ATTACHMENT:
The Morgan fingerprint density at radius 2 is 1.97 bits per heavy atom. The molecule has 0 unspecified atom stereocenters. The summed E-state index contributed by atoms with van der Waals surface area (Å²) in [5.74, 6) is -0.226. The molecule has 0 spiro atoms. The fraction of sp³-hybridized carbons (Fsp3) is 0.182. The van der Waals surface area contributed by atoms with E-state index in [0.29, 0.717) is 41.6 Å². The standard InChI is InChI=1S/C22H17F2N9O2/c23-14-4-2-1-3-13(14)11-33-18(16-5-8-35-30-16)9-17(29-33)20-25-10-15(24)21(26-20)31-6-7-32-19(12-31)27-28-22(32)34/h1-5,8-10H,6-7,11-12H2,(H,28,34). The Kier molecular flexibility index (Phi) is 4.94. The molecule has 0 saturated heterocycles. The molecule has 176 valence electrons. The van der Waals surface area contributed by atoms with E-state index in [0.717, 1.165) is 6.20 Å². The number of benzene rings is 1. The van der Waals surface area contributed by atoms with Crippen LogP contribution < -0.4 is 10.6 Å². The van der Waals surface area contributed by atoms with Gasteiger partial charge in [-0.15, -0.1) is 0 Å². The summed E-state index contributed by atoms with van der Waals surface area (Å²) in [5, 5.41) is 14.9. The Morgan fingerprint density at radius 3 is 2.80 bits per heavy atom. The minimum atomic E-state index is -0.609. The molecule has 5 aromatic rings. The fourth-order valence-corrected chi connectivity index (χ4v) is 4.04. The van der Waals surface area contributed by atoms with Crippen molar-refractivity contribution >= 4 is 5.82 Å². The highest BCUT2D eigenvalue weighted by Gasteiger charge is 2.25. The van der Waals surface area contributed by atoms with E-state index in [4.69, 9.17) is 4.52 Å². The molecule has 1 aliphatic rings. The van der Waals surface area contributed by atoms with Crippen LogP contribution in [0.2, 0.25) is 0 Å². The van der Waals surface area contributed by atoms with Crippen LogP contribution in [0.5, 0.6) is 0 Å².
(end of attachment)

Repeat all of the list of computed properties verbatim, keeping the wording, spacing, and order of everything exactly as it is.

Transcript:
The Morgan fingerprint density at radius 2 is 1.97 bits per heavy atom. The molecule has 0 unspecified atom stereocenters. The summed E-state index contributed by atoms with van der Waals surface area (Å²) in [5.74, 6) is -0.226. The molecule has 0 spiro atoms. The fraction of sp³-hybridized carbons (Fsp3) is 0.182. The van der Waals surface area contributed by atoms with E-state index in [0.29, 0.717) is 41.6 Å². The standard InChI is InChI=1S/C22H17F2N9O2/c23-14-4-2-1-3-13(14)11-33-18(16-5-8-35-30-16)9-17(29-33)20-25-10-15(24)21(26-20)31-6-7-32-19(12-31)27-28-22(32)34/h1-5,8-10H,6-7,11-12H2,(H,28,34). The Kier molecular flexibility index (Phi) is 4.94. The molecule has 0 saturated heterocycles. The molecule has 176 valence electrons. The van der Waals surface area contributed by atoms with E-state index in [0.717, 1.165) is 6.20 Å². The number of benzene rings is 1. The van der Waals surface area contributed by atoms with Crippen LogP contribution < -0.4 is 10.6 Å². The van der Waals surface area contributed by atoms with Gasteiger partial charge in [-0.15, -0.1) is 0 Å². The summed E-state index contributed by atoms with van der Waals surface area (Å²) in [5, 5.41) is 14.9. The Morgan fingerprint density at radius 3 is 2.80 bits per heavy atom. The minimum atomic E-state index is -0.609. The molecule has 5 aromatic rings. The fourth-order valence-corrected chi connectivity index (χ4v) is 4.04. The van der Waals surface area contributed by atoms with Crippen molar-refractivity contribution >= 4 is 5.82 Å². The highest BCUT2D eigenvalue weighted by Gasteiger charge is 2.25. The van der Waals surface area contributed by atoms with E-state index in [4.69, 9.17) is 4.52 Å². The molecule has 1 aliphatic rings. The van der Waals surface area contributed by atoms with Crippen LogP contribution in [0.2, 0.25) is 0 Å². The van der Waals surface area contributed by atoms with Crippen LogP contribution in [0.5, 0.6) is 0 Å².